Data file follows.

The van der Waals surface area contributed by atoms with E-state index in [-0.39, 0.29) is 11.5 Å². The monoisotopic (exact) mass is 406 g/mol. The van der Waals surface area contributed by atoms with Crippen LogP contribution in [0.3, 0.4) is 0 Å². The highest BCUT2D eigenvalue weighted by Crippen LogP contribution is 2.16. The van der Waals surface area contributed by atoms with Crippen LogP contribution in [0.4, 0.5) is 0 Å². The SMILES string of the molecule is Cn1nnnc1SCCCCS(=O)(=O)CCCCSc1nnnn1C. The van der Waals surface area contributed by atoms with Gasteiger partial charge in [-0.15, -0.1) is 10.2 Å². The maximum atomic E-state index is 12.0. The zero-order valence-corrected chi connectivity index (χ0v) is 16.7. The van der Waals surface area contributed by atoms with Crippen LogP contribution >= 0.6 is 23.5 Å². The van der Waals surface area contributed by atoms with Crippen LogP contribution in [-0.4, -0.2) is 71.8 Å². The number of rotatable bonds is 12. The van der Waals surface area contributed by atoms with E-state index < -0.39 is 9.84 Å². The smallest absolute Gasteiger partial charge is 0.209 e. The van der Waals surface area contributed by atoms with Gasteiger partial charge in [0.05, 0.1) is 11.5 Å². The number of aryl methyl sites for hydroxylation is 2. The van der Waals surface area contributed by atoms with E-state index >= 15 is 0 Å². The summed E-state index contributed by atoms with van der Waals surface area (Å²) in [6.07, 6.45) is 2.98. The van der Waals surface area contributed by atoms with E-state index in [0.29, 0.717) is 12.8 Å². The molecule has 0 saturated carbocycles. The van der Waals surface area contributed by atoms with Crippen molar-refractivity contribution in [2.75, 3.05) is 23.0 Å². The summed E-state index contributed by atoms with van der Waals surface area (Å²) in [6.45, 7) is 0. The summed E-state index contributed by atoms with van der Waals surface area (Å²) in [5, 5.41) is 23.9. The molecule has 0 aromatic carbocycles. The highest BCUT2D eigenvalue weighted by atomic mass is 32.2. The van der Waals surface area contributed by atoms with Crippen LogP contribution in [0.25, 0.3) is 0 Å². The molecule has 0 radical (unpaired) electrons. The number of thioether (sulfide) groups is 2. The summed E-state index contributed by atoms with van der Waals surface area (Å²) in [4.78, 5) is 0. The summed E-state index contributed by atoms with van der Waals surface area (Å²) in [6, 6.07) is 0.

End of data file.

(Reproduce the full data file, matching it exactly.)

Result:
The van der Waals surface area contributed by atoms with E-state index in [-0.39, 0.29) is 11.5 Å². The monoisotopic (exact) mass is 406 g/mol. The van der Waals surface area contributed by atoms with Crippen LogP contribution in [0.3, 0.4) is 0 Å². The highest BCUT2D eigenvalue weighted by Crippen LogP contribution is 2.16. The van der Waals surface area contributed by atoms with Crippen LogP contribution in [0.4, 0.5) is 0 Å². The SMILES string of the molecule is Cn1nnnc1SCCCCS(=O)(=O)CCCCSc1nnnn1C. The van der Waals surface area contributed by atoms with Gasteiger partial charge in [-0.15, -0.1) is 10.2 Å². The maximum atomic E-state index is 12.0. The zero-order valence-corrected chi connectivity index (χ0v) is 16.7. The van der Waals surface area contributed by atoms with Crippen LogP contribution >= 0.6 is 23.5 Å². The van der Waals surface area contributed by atoms with Crippen LogP contribution in [-0.4, -0.2) is 71.8 Å². The number of rotatable bonds is 12. The van der Waals surface area contributed by atoms with E-state index < -0.39 is 9.84 Å². The smallest absolute Gasteiger partial charge is 0.209 e. The van der Waals surface area contributed by atoms with Gasteiger partial charge in [0.05, 0.1) is 11.5 Å². The number of aryl methyl sites for hydroxylation is 2. The van der Waals surface area contributed by atoms with E-state index >= 15 is 0 Å². The summed E-state index contributed by atoms with van der Waals surface area (Å²) in [6.07, 6.45) is 2.98. The van der Waals surface area contributed by atoms with E-state index in [0.29, 0.717) is 12.8 Å². The molecule has 0 saturated carbocycles. The van der Waals surface area contributed by atoms with Crippen molar-refractivity contribution in [2.75, 3.05) is 23.0 Å². The summed E-state index contributed by atoms with van der Waals surface area (Å²) in [6.45, 7) is 0. The summed E-state index contributed by atoms with van der Waals surface area (Å²) in [5, 5.41) is 23.9. The molecule has 0 aromatic carbocycles. The highest BCUT2D eigenvalue weighted by atomic mass is 32.2. The van der Waals surface area contributed by atoms with Crippen LogP contribution in [0.25, 0.3) is 0 Å². The molecule has 0 radical (unpaired) electrons. The number of thioether (sulfide) groups is 2. The summed E-state index contributed by atoms with van der Waals surface area (Å²) in [4.78, 5) is 0. The summed E-state index contributed by atoms with van der Waals surface area (Å²) in [6, 6.07) is 0.